We can only act based upon the question and the information they give us. I've learned of some very cool tools/processes which could be very useful for when I build an army of super villains. However, I learned them from simply stumbling upon them... I'm sure if I wanted to find something I shouldn't have access to, then Google would show me a different forum with the detail I would need.

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    So append 'for the purpose of good' to the question, then? =) – rakslice Apr 5 '14 at 17:01
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    The only things that differs between that 2 questions is the lack of social [engineering] skills of the author of the second one. – Danubian Sailor Apr 7 '14 at 14:11
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I Think the important thing here is judge if the author is having right to do it. Not "hack somthing you should'nt", more of "hack something that is illegal to hack".

For example, a more difficult case may be this: "How I do to bypass the administrator password of my own computer, after I installed the employee lockdown solution CD-ROM from my employer, that I had to install to my home computer as a contract between me and my employer, which resetted the administrator password to something my employer only knows."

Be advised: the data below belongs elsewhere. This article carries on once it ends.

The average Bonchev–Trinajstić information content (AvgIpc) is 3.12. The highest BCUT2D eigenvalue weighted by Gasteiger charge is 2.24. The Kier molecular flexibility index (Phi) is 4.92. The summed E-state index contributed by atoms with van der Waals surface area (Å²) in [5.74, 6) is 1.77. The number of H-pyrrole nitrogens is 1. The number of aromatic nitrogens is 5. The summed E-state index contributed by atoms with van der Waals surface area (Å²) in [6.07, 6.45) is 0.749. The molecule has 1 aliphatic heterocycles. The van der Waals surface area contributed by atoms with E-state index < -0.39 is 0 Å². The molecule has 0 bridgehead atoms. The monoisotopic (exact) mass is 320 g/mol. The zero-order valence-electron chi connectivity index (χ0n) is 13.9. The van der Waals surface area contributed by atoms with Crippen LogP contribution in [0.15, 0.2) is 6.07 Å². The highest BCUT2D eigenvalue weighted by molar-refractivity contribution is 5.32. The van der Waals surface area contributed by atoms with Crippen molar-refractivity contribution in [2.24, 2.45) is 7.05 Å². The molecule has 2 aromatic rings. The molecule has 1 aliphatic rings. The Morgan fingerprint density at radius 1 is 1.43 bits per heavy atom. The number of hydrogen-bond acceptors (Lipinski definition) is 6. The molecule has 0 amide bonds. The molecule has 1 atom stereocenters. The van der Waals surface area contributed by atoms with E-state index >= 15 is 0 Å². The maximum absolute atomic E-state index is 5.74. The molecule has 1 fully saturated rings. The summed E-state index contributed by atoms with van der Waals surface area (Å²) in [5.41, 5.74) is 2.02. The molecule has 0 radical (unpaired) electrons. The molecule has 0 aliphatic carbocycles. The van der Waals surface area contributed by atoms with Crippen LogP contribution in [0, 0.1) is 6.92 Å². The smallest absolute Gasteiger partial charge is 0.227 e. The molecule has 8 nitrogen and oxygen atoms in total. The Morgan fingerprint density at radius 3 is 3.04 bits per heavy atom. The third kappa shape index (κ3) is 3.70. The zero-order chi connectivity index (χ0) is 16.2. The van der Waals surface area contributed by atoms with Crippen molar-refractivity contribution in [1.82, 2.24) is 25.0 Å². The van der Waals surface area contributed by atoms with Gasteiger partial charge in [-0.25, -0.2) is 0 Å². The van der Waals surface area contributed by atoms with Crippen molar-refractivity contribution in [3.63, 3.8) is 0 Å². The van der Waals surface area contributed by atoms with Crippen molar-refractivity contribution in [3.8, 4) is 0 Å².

In some juridicsions, this is illegal to bypass the password on your own computer because you signed a contract ("pactum sunt servanda"), disallowing you admin access to your own computer, which means its illegal computer intrusion to actually hack your own computer if you signed such contract. In other juridisicsion, this is fully legal, since such a contract also require a transfer of ownership of the computer to the employer to be legally enforceable.

I Think, here, the Community should err on the "good" side and allow the question to proceed, and put the responsibility to obey the law on the person who is asking the question or is following the advice.

A good idea could be to put a safety notice in all responses where the legality may be a concern, something in the styles of "Note that following my advice on how to solve this problem may be illegal in some juridicsions. Its the person who makes use of this advice, that have the complete responsibility to follow any local laws. I as a respondent, do not take any responsibility for how people use my answer."